Wilson’s spot on the team was in jeopardy in 1954.8 He had made only six mostly ineffective relief appearances, surrendering 14 hits and 7 runs in 8⅔ innings before making an unexpected start on June 6, replacing Gene Conley, who was sidelined with a back injury. Wilson responded by tossing his first shutout in nine years, blanking the Pittsburgh Pirates on four hits at County Stadium, earning himself another start on June 12.
Wilson got the crowd of 28,218 in a good mood by setting down the side in order in the first inning, aided by third baseman Eddie Mathews’ “neat stab” of leadoff hitter Willie Jones’s “sizzler.”9 Braves fans who followed baseball closely might not have been smiling when they saw Robin Roberts take the mound. The 27-year-old right-hander had led the NL in victories the previous two seasons and was en route to his fifth of sixth consecutive seasons with at least 20 victories and 300 innings. He had feasted on the Braves of late, defeating them nine straight times. But the Braves drew first blood when Johnny Logan clubbed a one-out homer 380 feet into the left-field bleachers for a 1-0 lead in the first inning.10
Wilson, a quick worker on the mound, methodically mowed down the Phillies. He permitted only two baserunners the entire game. In the second inning, he issued a two-out walk to Smoky Burgess, who batted .368 in 1954 and earned the first of his six All-Star berths. The stocky catcher drew his second walk in the fifth inning, but was caught stealing in what was probably a hit-and-run when Johnny Wyrostek whiffed in an inning-ending double play.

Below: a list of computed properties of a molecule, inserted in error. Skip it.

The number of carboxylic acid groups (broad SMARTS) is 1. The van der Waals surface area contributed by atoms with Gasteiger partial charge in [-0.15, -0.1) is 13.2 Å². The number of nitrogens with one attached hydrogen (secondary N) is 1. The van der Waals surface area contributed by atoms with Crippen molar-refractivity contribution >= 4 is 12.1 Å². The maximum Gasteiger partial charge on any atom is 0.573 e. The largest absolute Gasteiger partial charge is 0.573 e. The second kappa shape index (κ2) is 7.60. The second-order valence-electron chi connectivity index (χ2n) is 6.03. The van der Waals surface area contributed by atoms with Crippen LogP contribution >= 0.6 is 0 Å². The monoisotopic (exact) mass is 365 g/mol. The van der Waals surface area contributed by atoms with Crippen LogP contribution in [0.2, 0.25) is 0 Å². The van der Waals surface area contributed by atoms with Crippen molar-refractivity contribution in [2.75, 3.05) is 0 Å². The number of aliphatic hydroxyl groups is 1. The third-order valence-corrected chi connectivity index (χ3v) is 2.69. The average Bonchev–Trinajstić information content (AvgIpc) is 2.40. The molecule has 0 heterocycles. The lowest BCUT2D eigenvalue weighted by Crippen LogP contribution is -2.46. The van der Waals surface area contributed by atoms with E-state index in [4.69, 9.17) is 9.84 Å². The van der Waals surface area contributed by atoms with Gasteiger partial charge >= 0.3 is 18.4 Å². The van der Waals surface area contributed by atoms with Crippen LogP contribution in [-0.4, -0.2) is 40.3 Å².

Roberts “hurled his usual cagey, deliberate contest,” wrote Red Thisted of the Milwaukee Sentinel.11 In the bottom of the fifth inning, Del Crandall belted a two-out solo shot to left field to give the Braves a 2-0 lead. Roberts surrendered just seven hits and did not issue a walk in a tough-luck complete-game loss.
“One could feel the tension,” wrote Larson, as Wilson continued his mastery of the Phillies.12 With two outs in the eighth, Wyrostok “lashed a hard straight drive” back to the mound and through Wilson’s legs.13 It looked as though it would be a seeing-eye single that would signal the end of the no-no, but shortstop Logan made a “pretty play back of second” to scoop up the ball and throw to first baseman Joe Adcock for the out.14